Pandas supports hierarchical indices with multiple values per data point. An index with this structure, called a "MultiIndex", allows a single DataFrame to represent multiple dimensions, similar to a pivot table in Microsoft Excel.[4]: 147–148  Each level of a MultiIndex can be given a unique name.[8]: 133  In practice, data with more than 2 dimensions is often represented using DataFrames with hierarchical indices, instead of the higher-dimension Panel and Panel4D data structures[8]: 128 


Pandas has been criticized for its inefficiency. Pandas can require 5 to 10 times as much memory as the size of the underlying data, and the entire dataset must be loaded in RAM. The library does not optimize query plans or support parallel computing across multiple cores. Wes McKinney, the creator of Pandas, has recommended Apache Arrow as an alternative to address these performance concerns and other limitations.[9]

See also


  1. ^ "Pandas 2.2.2". 10 April 2024.
  2. ^ "License – Package overview – pandas 1.0.0 documentation". pandas. 28 January 2020. Retrieved 30 January 2020.
  3. ^ Wes McKinney (2011). "pandas: a Foundational Python Library for Data Analysis and Statistics" (PDF). Retrieved 2 August 2018.
  4. ^ a b c d e f g h i j k l m n o p McKinney, Wes (2014). Python for Data Analysis (First ed.). O'Reilly. ISBN 978-1-449-31979-3.
  5. ^ Kopf, Dan. "Meet the man behind the most important tool in data science". Quartz. Retrieved 17 November 2020.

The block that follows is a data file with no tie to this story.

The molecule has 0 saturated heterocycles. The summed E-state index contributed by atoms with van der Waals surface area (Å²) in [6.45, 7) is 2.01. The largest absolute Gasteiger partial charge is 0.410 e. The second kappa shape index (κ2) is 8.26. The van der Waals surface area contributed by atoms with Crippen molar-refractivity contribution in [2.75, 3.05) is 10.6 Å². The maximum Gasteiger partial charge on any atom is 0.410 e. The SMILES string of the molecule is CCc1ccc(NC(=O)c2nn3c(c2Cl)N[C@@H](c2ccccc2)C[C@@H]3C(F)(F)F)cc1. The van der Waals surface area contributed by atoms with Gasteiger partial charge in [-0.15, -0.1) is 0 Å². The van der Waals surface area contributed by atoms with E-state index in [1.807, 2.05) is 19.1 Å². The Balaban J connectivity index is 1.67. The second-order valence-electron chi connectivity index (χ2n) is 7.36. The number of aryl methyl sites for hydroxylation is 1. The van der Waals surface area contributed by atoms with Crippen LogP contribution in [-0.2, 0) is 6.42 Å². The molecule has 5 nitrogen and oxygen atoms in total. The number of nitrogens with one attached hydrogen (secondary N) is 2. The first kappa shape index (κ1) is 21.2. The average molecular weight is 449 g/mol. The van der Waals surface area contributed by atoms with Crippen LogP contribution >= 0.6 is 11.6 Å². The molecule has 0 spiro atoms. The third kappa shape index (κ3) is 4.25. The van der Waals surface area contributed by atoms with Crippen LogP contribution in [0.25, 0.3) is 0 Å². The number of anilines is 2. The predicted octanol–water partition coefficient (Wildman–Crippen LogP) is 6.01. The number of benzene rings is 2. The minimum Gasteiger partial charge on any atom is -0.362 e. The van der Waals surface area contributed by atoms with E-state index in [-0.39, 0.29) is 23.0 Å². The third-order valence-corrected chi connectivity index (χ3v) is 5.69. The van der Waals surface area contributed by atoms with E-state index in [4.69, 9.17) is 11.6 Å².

6. ^ "NumFOCUS – pandas: a fiscally sponsored project". NumFOCUS. Retrieved 3 April 2018.
  7. ^ "IO tools (Text, CSV, HDF5, …) — pandas 1.4.1 documentation".
  8. ^ a b c d e f g h VanderPlas, Jake (2016). Python Data Science Handbook: Essential Tools for Working with Data (First ed.). O'Reilly. ISBN 978-1-491-91205-8.
  9. ^ McKinney, Wes (21 September 2017). "Apache Arrow and the "10 Things I Hate About pandas"". Retrieved 21 December 2023.

Further reading

  • McKinney, Wes (2017). Python for Data Analysis : Data Wrangling with Pandas, NumPy, and IPython (2nd ed.). Sebastopol: O'Reilly. ISBN 978-1-4919-5766-0.
  • Molin, Stefanie (2019). Hands-On Data Analysis with Pandas: Efficiently perform data collection, wrangling, analysis, and visualization using Python. Packt. ISBN 978-1-7896-1532-6.
  • Chen, Daniel Y. (2018). Pandas for Everyone : Python Data Analysis. Boston: Addison-Wesley. ISBN 978-0-13-454693-3.
  • VanderPlas, Jake (2016). "Data Manipulations with Pandas". Python Data Science Handbook: Essential Tools for Working with Data. O'Reilly. pp. 97–216. ISBN 978-1-4919-1205-8.
  • Pathak, Chankey (2018). Pandas Cookbook. pp. 1–8.